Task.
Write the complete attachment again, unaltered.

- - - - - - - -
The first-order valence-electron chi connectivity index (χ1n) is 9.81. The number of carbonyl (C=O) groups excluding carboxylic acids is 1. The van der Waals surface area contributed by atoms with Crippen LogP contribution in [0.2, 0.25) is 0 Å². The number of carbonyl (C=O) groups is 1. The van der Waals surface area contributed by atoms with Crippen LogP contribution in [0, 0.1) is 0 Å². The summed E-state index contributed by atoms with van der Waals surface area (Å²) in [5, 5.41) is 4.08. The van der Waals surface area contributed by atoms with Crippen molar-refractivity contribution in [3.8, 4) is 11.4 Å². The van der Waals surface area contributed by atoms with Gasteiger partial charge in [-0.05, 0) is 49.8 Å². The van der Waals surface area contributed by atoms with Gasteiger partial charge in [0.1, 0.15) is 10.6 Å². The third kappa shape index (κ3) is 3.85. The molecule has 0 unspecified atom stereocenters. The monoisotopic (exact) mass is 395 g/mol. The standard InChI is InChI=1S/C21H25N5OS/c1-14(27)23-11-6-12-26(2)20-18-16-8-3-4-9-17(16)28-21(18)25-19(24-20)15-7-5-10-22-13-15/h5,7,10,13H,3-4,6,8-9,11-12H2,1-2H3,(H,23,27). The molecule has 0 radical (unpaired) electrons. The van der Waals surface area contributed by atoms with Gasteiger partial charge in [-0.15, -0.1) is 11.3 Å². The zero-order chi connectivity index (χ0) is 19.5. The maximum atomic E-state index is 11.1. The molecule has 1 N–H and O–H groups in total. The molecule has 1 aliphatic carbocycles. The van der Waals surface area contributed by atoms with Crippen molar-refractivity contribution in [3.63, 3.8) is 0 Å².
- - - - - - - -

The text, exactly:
The first-order valence-electron chi connectivity index (χ1n) is 9.81. The number of carbonyl (C=O) groups excluding carboxylic acids is 1. The van der Waals surface area contributed by atoms with Crippen LogP contribution in [0.2, 0.25) is 0 Å². The number of carbonyl (C=O) groups is 1. The van der Waals surface area contributed by atoms with Crippen LogP contribution in [0, 0.1) is 0 Å². The summed E-state index contributed by atoms with van der Waals surface area (Å²) in [5, 5.41) is 4.08. The van der Waals surface area contributed by atoms with Crippen molar-refractivity contribution in [3.8, 4) is 11.4 Å². The van der Waals surface area contributed by atoms with Gasteiger partial charge in [-0.05, 0) is 49.8 Å². The van der Waals surface area contributed by atoms with Gasteiger partial charge in [0.1, 0.15) is 10.6 Å². The third kappa shape index (κ3) is 3.85. The molecule has 0 unspecified atom stereocenters. The monoisotopic (exact) mass is 395 g/mol. The standard InChI is InChI=1S/C21H25N5OS/c1-14(27)23-11-6-12-26(2)20-18-16-8-3-4-9-17(16)28-21(18)25-19(24-20)15-7-5-10-22-13-15/h5,7,10,13H,3-4,6,8-9,11-12H2,1-2H3,(H,23,27). The molecule has 0 radical (unpaired) electrons. The van der Waals surface area contributed by atoms with Gasteiger partial charge in [-0.15, -0.1) is 11.3 Å². The zero-order chi connectivity index (χ0) is 19.5. The maximum atomic E-state index is 11.1. The molecule has 1 N–H and O–H groups in total. The molecule has 1 aliphatic carbocycles. The van der Waals surface area contributed by atoms with Crippen molar-refractivity contribution in [3.63, 3.8) is 0 Å².